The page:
It can be far too easy for a director to forget that “A Midsummer Night’s Dream” is a comedy. After all, the most well-known plotline from one of Shakespeare’s most well-known plays is about love—and love is serious.
The basics are as follows: Helena loves Demetrius. Demetrius loves Hermia. Hermia and Lysander love each other. Hermia and Lysander also have a whole “forbidden love” thing going for them since Hermia’s father wants her to marry Demetrius. They sneak away into the forest, followed by the other two. There, a magic potion makes them fall in love with the wrong people.
With a script that has been edited down almost ruthlessly, a cast that is both talented and hilarious, and a stunning and ethereal production design, this version…is made for anyone…breezy and joyful…
Taken on its own, that plot could rival Shakespeare’s great romances. Indeed, many productions do fall into the trap of treating the lovers’ plot seriously and saving the comedy for the two subplots—the theatre troupe made up of laborers putting on a farcical production for the duke and the fairy king and his queen, Oberon and Titania, in the middle of a feud.
There are two problems with that interpretation: a) The lovers are funny, albeit in subtler ways than the other characters, and b) as the title suggests, this is a dream—or at the very least, should feel like one. Luckily, Folger Theatre’s production of “A Midsummer Night’s Dream,” as directed by Victor Malana Maog, understands both of those things.
The world that has been created for this production is particularly impressive. The show is performed inside the National Building Museum on a temporary stage called The Playhouse, which sits inside the Great Hall, a grand and historic ballroom. You enter into this space via a tunnel. Upon seeing the gorgeous set by Tony Cisek, it really feels like you’ve been transported into a dreamworld. Cisek, who was also in charge of creating The Playhouse, has designed a set that blends beautifully into the surrounding architecture of the museum. Lighting design by Yael Lubetzky does much the same, making the production feel much larger than it actually is.
Of course, there’s also the dream within the play which is communicated by lighting, the stunning and creative costumes by Olivera Gajic, and by double-casting many of the characters. The duke and queen double as Oberon and Titania, the theatre troupe double as the fairies, and Hermia’s father doubles as Puck. It has a “Wizard of Oz”-like effect of emphasizing the other-worldly nature of play. Double-casting for “A Midsummer Night’s Dream” isn’t a novel idea, but with this ensemble of such versatile actors—Rotimi Agbabiaka as Theseus/Oberon and Nubia M. Monks as Hippolyta/Titania are standouts in this respect—it’s particularly effective.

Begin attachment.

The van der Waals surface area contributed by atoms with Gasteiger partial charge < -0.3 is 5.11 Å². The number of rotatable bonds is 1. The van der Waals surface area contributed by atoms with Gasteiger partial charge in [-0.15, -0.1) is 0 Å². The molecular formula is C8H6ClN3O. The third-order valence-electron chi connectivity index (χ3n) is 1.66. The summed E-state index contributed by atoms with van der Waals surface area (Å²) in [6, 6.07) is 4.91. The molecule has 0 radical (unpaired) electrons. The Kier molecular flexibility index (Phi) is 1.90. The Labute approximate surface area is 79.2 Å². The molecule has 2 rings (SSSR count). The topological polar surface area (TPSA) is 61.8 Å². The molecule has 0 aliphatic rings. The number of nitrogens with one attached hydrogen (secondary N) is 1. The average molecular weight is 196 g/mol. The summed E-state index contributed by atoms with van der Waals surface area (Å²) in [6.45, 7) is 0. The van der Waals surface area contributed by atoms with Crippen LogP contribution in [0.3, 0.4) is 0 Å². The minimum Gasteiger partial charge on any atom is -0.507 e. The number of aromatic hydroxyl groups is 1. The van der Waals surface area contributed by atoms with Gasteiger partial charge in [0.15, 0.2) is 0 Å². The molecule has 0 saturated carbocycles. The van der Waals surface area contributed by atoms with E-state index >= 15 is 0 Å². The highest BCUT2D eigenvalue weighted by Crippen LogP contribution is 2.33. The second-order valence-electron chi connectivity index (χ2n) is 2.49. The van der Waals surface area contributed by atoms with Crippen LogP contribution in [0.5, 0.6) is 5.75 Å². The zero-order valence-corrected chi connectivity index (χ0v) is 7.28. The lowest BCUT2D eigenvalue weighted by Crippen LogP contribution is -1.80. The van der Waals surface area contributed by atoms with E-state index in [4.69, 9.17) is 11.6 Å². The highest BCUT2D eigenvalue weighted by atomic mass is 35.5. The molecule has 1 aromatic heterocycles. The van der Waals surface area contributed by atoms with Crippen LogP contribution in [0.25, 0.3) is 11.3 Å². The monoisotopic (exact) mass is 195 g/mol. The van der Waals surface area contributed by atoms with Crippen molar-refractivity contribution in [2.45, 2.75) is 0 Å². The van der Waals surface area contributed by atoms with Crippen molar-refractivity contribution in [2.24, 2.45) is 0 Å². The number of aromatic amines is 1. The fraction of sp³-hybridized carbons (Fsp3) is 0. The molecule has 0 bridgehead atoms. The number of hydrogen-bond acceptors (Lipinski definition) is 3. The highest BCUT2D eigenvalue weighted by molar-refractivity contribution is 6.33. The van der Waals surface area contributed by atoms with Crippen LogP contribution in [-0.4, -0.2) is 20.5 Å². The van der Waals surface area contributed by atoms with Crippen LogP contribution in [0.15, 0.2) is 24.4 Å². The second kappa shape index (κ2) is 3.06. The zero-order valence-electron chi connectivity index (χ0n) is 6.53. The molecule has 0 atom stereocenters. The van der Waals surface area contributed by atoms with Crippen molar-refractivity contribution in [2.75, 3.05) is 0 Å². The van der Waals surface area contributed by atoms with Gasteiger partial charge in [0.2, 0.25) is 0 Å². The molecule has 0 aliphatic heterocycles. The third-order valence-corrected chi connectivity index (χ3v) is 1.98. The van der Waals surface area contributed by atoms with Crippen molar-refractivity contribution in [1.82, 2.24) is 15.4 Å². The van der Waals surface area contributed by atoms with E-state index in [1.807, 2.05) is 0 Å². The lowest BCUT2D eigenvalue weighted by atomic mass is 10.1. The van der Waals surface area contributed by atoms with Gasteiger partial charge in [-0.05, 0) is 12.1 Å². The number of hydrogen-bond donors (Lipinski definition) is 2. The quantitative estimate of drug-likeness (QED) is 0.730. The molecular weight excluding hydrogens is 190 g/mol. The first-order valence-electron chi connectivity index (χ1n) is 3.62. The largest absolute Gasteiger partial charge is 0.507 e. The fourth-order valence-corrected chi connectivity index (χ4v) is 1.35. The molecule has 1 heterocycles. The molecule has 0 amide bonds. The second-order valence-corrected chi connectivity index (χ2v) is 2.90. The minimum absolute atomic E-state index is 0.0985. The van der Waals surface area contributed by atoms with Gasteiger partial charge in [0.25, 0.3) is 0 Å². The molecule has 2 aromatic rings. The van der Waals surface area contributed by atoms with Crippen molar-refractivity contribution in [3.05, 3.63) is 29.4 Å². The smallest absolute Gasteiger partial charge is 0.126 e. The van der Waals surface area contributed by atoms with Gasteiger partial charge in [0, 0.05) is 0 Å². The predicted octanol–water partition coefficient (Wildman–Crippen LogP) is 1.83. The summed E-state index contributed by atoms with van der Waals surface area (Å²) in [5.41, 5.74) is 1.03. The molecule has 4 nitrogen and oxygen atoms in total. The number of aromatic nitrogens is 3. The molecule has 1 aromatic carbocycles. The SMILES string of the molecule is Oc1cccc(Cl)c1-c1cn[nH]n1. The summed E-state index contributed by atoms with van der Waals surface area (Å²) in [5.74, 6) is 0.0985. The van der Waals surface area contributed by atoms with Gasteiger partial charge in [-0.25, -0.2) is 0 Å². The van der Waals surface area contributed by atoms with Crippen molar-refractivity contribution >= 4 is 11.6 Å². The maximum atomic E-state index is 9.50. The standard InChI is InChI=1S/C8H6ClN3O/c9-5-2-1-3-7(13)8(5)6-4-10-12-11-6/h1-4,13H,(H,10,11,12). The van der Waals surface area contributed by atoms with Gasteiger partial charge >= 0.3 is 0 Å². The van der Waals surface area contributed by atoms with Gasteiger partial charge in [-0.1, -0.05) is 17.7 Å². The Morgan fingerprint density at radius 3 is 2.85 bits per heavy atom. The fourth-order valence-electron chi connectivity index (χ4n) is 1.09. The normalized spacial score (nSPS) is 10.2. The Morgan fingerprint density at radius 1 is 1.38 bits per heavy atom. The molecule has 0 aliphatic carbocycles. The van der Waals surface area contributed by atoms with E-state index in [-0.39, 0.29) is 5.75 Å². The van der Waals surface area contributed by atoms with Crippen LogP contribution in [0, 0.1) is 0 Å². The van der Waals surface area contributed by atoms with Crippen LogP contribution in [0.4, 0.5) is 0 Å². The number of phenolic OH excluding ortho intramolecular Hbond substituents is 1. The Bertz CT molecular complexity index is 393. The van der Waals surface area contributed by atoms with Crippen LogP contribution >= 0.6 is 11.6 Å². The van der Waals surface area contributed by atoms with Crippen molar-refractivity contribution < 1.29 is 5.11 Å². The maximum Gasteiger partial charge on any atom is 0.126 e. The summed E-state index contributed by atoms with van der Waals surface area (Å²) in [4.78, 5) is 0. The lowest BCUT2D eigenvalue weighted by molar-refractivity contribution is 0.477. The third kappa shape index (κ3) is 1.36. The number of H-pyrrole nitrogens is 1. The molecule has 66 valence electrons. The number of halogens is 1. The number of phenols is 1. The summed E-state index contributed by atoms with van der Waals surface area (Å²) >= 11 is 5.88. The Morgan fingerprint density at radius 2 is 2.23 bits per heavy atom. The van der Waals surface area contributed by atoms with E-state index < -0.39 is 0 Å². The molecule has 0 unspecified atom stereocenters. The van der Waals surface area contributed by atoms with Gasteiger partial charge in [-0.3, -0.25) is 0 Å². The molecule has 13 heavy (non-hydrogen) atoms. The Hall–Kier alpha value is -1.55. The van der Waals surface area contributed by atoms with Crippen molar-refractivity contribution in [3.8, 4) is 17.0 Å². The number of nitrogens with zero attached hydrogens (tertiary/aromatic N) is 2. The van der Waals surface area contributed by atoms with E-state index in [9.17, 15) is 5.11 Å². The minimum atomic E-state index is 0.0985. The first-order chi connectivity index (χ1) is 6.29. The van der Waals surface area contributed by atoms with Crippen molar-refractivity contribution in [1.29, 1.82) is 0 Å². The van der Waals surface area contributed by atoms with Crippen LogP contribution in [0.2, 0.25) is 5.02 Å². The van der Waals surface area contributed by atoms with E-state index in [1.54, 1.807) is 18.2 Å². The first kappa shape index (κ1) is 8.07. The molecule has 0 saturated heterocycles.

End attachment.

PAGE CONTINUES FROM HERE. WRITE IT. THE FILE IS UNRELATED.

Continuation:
The rest of the main cast offer strong performances as well. Diverse both in terms of representation and acting styles, they all bring something different to the table but mesh together onstage. It makes for some exciting and interesting takes on well-known characters.
Most importantly, this cast knows how to have fun. The comedic timing, both physical and verbal, are impeccable. They’re also simultaneously well-versed in delivering Shakespeare for modern audiences and know when it’s okay to depart from the faithful interpretations and delivery. Yes, sometimes that means inserting contemporary language. Unlike some productions that are more careless about this choice, here, it always feels well-earned. The vast majority of these are done by Jacob Ming-Trent, who plays a hilarious Bottom. He has a particular talent for fluidly moving between Shakespeare’s verse and modern language so casually, that I found myself questioning which was which at times.
There’s also plenty of music and dance in this production which keeps the show light and helps communicate some key relationships and plot points. Most of the music and dance blend well into the overall production. Although one dance sequence between the lovers is perhaps too traditional for a production like this, and ends up feeling disconnected from the larger aesthetic of the show.
Nevertheless, there was never a moment during Folger Theatre’s production that I was not entertained. With a script that has been edited down almost ruthlessly, a cast that is both talented and hilarious, and a stunning and ethereal production design, this version of “A Midsummer Night’s Dream” is made for anyone including, and especially for, those who still associate Shakespeare with those dull plays they had to read in high school.
In fact, Folger Theatre’s production is so breezy and joyful that by the time the cast took their bows, I found that this was a dream from which I wasn’t quite ready to awake.
Running time: Ninety minutes with no intermission.
Advisory: Recommended for ages 10 and up.
“A Midsummer Night’s Dream” runs through August 28, 2022 at the National Building Museum, 401 F Street NW, Washington, DC 20001. To purchase tickets, click here. Numerous, related events are connected with this production. For more information, click here. COVID-19 Health and Safety: Proof of vaccination and masks are required.